Nepal has two months to go for polls, India’s general elections are six months away, and bizarre things are happening as campaigning picks up.
But even by subcontinental standards, nothing can quite surpass the spectacle of India’s Bharatiya Janata Party’s (BJP) bringing to its rallies people sporting skullcaps and burqas and shepherding them into a reserved enclosure as happened in Jaipur last week at a BJP rally where its prime ministerial candidate Narendra Modi was star speaker. Other state units of the BJP have promptly taken their cue from Jaipur.
For whom is the BJP creating the sight of an enclosure brimming with skullcaps and burqas? Conventional wisdom tells us: Muslims, obviously. But why ask Muslims to sport these markers of identity when they are already flocking to the rally? Well, it’s because the BJP harps on the presence of Muslims as evidence that the community has rethought its opposition to Modi.
What the BJP hasn’t explained is why. Is it because its saffron brigade has made some kind of reconciliation with Muslims? Or is it that the possibility of Modi becoming prime minister of India has filled Muslims with such dread that they are trying to appease him through participation in his rallies?
BJP leaders will tell you that Muslims and other social groups are enamored of Modi’s governance model and the supposedly dazzling development he has ushered in Gujarat. Since the model of development will soon be replicated countrywide and Muslims will benefit, they have decided to forget the grisly pogrom in Gujarat in 2002. But this explanation is ahistorical, for it wasn’t the Gujarat riots which alienated the Muslims from the BJP.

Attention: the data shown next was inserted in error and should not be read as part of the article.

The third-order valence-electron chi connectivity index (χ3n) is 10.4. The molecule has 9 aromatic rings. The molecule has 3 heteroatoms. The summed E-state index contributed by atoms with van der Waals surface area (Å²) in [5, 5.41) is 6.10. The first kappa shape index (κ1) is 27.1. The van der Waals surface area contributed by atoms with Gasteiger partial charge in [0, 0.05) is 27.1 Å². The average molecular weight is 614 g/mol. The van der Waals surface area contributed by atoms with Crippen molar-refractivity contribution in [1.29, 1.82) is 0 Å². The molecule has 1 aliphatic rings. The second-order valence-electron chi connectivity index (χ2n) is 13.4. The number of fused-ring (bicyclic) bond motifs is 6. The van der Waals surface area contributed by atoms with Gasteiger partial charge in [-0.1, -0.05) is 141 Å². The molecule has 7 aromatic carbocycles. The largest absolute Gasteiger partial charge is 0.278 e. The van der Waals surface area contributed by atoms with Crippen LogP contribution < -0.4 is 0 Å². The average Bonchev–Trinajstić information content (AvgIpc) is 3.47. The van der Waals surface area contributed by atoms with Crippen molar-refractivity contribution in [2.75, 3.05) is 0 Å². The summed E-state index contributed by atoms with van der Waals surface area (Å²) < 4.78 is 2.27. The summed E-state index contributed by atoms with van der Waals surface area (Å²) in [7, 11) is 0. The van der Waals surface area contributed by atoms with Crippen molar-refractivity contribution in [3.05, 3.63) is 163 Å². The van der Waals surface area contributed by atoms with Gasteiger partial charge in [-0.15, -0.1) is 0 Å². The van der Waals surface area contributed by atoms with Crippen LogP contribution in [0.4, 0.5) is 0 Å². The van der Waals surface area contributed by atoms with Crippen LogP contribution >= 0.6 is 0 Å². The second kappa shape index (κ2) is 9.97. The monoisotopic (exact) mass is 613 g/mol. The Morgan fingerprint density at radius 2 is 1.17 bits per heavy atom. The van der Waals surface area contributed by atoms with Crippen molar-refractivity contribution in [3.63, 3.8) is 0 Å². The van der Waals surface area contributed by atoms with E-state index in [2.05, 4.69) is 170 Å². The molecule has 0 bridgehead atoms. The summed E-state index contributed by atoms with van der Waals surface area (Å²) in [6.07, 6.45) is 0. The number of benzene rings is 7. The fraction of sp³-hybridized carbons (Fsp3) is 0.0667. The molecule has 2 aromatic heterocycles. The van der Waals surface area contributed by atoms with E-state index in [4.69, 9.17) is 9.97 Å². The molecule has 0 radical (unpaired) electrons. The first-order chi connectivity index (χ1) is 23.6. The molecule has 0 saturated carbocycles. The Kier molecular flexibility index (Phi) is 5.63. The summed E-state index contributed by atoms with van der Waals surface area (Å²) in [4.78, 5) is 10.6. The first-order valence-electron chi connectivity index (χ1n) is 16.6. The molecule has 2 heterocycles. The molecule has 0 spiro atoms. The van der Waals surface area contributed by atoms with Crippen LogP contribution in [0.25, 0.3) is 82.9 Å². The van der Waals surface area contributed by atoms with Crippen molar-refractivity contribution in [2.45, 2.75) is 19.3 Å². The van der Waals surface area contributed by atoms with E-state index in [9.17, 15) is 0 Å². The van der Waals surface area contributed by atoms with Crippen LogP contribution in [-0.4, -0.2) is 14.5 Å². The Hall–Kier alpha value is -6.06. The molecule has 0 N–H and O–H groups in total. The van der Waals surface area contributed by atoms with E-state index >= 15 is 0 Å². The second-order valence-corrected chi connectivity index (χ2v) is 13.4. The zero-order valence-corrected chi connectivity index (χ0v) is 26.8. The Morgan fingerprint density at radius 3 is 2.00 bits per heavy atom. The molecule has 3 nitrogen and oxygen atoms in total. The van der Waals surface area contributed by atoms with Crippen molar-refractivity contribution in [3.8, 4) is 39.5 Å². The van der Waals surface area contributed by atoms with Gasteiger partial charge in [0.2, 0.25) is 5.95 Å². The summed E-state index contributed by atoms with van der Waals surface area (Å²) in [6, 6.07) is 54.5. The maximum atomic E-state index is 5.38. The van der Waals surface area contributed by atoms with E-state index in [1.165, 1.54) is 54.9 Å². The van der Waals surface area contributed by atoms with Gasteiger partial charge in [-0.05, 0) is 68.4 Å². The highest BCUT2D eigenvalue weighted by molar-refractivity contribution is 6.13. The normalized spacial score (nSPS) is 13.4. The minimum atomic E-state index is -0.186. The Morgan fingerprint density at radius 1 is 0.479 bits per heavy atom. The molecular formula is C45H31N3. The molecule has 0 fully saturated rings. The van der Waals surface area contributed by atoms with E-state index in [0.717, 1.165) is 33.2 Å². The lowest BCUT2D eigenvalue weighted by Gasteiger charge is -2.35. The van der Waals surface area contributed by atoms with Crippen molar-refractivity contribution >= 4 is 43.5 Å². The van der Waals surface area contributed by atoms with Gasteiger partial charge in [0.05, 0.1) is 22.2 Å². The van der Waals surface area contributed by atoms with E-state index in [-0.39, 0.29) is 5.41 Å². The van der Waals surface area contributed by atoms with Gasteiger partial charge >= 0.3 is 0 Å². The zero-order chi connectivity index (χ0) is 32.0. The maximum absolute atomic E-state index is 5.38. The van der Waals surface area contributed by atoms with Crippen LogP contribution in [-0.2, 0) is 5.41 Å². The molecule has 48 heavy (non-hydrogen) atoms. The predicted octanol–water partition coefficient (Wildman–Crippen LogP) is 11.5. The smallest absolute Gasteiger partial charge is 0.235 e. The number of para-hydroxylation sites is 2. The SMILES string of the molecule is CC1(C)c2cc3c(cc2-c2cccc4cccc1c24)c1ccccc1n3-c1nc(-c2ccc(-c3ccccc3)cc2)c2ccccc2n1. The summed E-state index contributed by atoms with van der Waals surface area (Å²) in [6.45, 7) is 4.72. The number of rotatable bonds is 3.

Indeed, the relationship between the BJP and Muslims has been fraught for decades, dating back to 1925, when the Rashtriya Swayamsevak Sangh (RSS) – which is to the saffron brigade what Sonia Gandhi is to the Congress – was established in Pune. The RSS wants to create a Hindu Rashtra in which those whose holy land and motherland are not the same, are to live as second-class citizens. This idea influenced the RSS to perceive Muslims as foreigners and as ‘other’. This is why the Sangh’s pet political projects – the Ram Janmabhumi movement, the anti-cow slaughter campaign, the demand for a Uniform Civil Code – have all been directed against Muslims. This hostility underlies several instances of Hindu-Muslim violence, a conclusion several commissions probing the riots have reached in the past.
Muslims, on the other hand, are acutely aware of the ideological thrust of the BJP. Worse, they have experienced the trauma of macabre riots, are killed at random or are expelled from their lands. This is why Indian Muslims have always tended to rally behind a political party best placed to trounce the BJP, or its earlier avatar the Jan Sangh, which too was the political wing of the RSS.
The BJP hasn’t tried to address Indian Muslims’ historical aversion of it. It hasn’t disavowed the RSS ideology, nor has the party or Modi expressed regret about the Gujarat riots.
We can explain the presence of Muslims at BJP rallies through the realities of Indian politics. For one, a thousand or two Muslims rooting for the BJP doesn’t mean a sweeping shift in the community’s position. Two, they could have been there for political patronage: benefit me, take my vote, and I will come to your rally. Three, major political parties always bus people to their rallies. In Jaipur, there was the additional lure apart from a free ride to the city: free skullcaps and burqas.
The BJP’s use of skullcaps and burqas is aimed at the secular, liberal or leftist Hindus; at religious Hindus, who are appalled by the party’s exploitation of religion for political ends; Hindu women, who find its gender views restricting and stifling; and the many lower castes, who have deep suspicions and reservations about the BJP’s and RSS’s Brahminical worldview. They recoil from the BJP because of its exclusivist political policies and the show of skullcaps is meant for them.
Indeed, through these sartorial symbols the BJP is telling them: “Look, the Muslims are joining us in spite of Modi, why do you still have reservations about him?” Alas, to borrow from Shakespeare, the BJP doth protest too much.
This article first appeared in the Nepali Times. Click here to go to the original.